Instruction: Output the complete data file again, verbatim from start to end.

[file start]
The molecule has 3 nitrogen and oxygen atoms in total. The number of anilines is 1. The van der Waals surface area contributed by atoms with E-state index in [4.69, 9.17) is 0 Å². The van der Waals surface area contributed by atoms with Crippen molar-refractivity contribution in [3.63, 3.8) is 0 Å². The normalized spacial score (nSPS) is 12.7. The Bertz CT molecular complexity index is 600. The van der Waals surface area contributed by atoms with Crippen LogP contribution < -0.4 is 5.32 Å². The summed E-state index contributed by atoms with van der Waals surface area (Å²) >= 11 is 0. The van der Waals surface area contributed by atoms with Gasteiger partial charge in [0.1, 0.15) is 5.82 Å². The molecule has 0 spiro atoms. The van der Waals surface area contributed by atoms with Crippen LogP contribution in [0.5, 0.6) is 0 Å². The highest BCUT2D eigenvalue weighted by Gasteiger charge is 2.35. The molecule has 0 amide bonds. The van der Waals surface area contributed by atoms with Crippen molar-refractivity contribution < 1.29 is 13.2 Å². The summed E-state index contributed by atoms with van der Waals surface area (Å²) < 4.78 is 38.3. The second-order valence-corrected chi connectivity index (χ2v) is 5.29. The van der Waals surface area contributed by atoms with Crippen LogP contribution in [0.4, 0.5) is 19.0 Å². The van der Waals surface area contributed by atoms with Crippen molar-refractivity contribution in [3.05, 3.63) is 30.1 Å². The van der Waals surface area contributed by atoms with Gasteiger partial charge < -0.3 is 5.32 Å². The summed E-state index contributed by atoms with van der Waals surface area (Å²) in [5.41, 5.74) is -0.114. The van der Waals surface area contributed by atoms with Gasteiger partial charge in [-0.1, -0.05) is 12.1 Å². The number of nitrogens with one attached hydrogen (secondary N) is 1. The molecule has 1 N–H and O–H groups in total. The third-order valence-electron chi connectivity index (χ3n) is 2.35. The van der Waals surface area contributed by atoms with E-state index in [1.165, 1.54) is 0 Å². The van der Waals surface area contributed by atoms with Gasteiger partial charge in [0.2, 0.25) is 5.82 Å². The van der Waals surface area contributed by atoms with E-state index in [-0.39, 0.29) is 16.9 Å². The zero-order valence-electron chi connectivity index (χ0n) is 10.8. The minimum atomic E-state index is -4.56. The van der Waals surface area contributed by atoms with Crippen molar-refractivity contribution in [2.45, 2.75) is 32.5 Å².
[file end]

The molecule has 3 nitrogen and oxygen atoms in total. The number of anilines is 1. The van der Waals surface area contributed by atoms with E-state index in [4.69, 9.17) is 0 Å². The van der Waals surface area contributed by atoms with Crippen molar-refractivity contribution in [3.63, 3.8) is 0 Å². The normalized spacial score (nSPS) is 12.7. The Bertz CT molecular complexity index is 600. The van der Waals surface area contributed by atoms with Crippen LogP contribution < -0.4 is 5.32 Å². The summed E-state index contributed by atoms with van der Waals surface area (Å²) >= 11 is 0. The van der Waals surface area contributed by atoms with Gasteiger partial charge in [0.1, 0.15) is 5.82 Å². The molecule has 0 spiro atoms. The van der Waals surface area contributed by atoms with Crippen LogP contribution in [0.5, 0.6) is 0 Å². The highest BCUT2D eigenvalue weighted by Gasteiger charge is 2.35. The molecule has 0 amide bonds. The van der Waals surface area contributed by atoms with Crippen molar-refractivity contribution < 1.29 is 13.2 Å². The summed E-state index contributed by atoms with van der Waals surface area (Å²) < 4.78 is 38.3. The second-order valence-corrected chi connectivity index (χ2v) is 5.29. The van der Waals surface area contributed by atoms with Crippen LogP contribution in [0.4, 0.5) is 19.0 Å². The van der Waals surface area contributed by atoms with Crippen molar-refractivity contribution in [3.05, 3.63) is 30.1 Å². The van der Waals surface area contributed by atoms with Gasteiger partial charge < -0.3 is 5.32 Å². The summed E-state index contributed by atoms with van der Waals surface area (Å²) in [5.41, 5.74) is -0.114. The van der Waals surface area contributed by atoms with Gasteiger partial charge in [-0.1, -0.05) is 12.1 Å². The number of nitrogens with one attached hydrogen (secondary N) is 1. The molecule has 1 N–H and O–H groups in total. The third-order valence-electron chi connectivity index (χ3n) is 2.35. The van der Waals surface area contributed by atoms with E-state index in [1.165, 1.54) is 0 Å². The van der Waals surface area contributed by atoms with Gasteiger partial charge in [0.2, 0.25) is 5.82 Å². The van der Waals surface area contributed by atoms with E-state index in [-0.39, 0.29) is 16.9 Å². The zero-order valence-electron chi connectivity index (χ0n) is 10.8. The minimum atomic E-state index is -4.56. The van der Waals surface area contributed by atoms with Crippen molar-refractivity contribution in [2.45, 2.75) is 32.5 Å².